Support Planner:  Coaching


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Conversations and coaching

Knowledge is constructed in conversations. Typically inschool conversations review

  • what we know (our knowledge and understanding)
  • what we want to achieve next (our goals),
  • arrangements we will make
  • what we are going to do (our actions)
  • and our overall approaches

for supporting particular students and those who work with them (teachers, aides, family...).


The Planner is used to provide up-to-date information: history, alerts, observations, support actions, goals, contacts, existing commitments and other arrangements. Using the Planner in  conversations is likely to improve the quality of the information it contains. Errors can be discovered and corrected, gaps filled in, new commitments recorded, and so on...and most important of all, people make better sense of what the data means and the quality of the data (accuracy, completeness, currency...) is improved.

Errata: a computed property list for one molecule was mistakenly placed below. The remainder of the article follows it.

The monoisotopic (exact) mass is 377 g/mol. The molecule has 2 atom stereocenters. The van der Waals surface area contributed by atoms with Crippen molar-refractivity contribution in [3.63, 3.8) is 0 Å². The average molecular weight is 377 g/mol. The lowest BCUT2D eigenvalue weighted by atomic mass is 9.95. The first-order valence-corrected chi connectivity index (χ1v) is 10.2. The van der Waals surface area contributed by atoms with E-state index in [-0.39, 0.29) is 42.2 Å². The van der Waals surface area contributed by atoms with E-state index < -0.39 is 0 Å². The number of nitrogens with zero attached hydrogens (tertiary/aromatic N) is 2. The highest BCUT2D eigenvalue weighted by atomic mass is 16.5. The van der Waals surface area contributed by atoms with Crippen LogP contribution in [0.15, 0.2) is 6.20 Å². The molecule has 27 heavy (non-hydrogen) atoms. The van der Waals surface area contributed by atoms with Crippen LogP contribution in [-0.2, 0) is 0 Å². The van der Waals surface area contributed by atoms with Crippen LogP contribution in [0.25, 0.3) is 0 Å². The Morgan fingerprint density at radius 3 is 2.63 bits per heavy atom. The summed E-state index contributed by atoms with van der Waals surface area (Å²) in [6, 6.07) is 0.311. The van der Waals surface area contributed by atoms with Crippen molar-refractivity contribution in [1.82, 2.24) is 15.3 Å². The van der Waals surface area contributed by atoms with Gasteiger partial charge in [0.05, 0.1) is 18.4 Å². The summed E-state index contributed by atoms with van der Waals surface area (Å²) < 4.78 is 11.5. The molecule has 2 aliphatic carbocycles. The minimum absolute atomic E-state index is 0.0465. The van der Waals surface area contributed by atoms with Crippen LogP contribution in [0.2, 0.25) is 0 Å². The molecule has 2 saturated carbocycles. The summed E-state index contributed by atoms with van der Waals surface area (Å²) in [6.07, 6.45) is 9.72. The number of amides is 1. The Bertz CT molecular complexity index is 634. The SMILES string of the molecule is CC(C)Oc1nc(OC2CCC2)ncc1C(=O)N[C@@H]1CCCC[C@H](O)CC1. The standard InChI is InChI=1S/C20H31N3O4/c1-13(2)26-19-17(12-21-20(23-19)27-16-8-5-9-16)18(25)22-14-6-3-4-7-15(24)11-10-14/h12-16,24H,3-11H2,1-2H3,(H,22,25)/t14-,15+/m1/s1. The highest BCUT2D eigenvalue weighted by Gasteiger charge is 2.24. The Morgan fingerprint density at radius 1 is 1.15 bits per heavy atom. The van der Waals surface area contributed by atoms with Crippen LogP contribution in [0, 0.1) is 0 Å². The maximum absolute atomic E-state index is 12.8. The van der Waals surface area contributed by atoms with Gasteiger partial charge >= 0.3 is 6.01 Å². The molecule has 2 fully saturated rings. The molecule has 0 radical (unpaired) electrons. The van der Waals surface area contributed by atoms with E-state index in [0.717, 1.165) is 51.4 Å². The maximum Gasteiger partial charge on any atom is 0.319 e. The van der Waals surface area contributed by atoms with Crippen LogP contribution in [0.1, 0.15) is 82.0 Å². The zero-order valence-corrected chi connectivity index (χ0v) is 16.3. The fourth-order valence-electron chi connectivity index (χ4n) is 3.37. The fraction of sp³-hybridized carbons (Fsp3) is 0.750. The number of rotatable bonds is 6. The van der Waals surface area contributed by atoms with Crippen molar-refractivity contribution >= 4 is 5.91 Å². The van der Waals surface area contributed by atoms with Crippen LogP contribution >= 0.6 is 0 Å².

'Working with' includes Coaching

Coaching is about how to do what needs to be done. And there are lots of people who do things that support the students. Coaching is an aspect of most conversations involving the Planner which focuses on what to do and how to do it.

Making sense of the situation with data

Coaching includes three steps that use data to make sense of the situation:


That is, in sense-making we distinguish three steps.

  1. Do we SEE the data?
  2. Do we ATTEND (pay attention) to the data?
  3. Can we ACT, or get others to act on he data?

The Planner is useful at each of these steps:

  1. Enables users to gather, organise and present the data thus making it easier to see what is happening in the situation
  2. Informs conversations in which people pay attention to the data
  3. Enables actions to be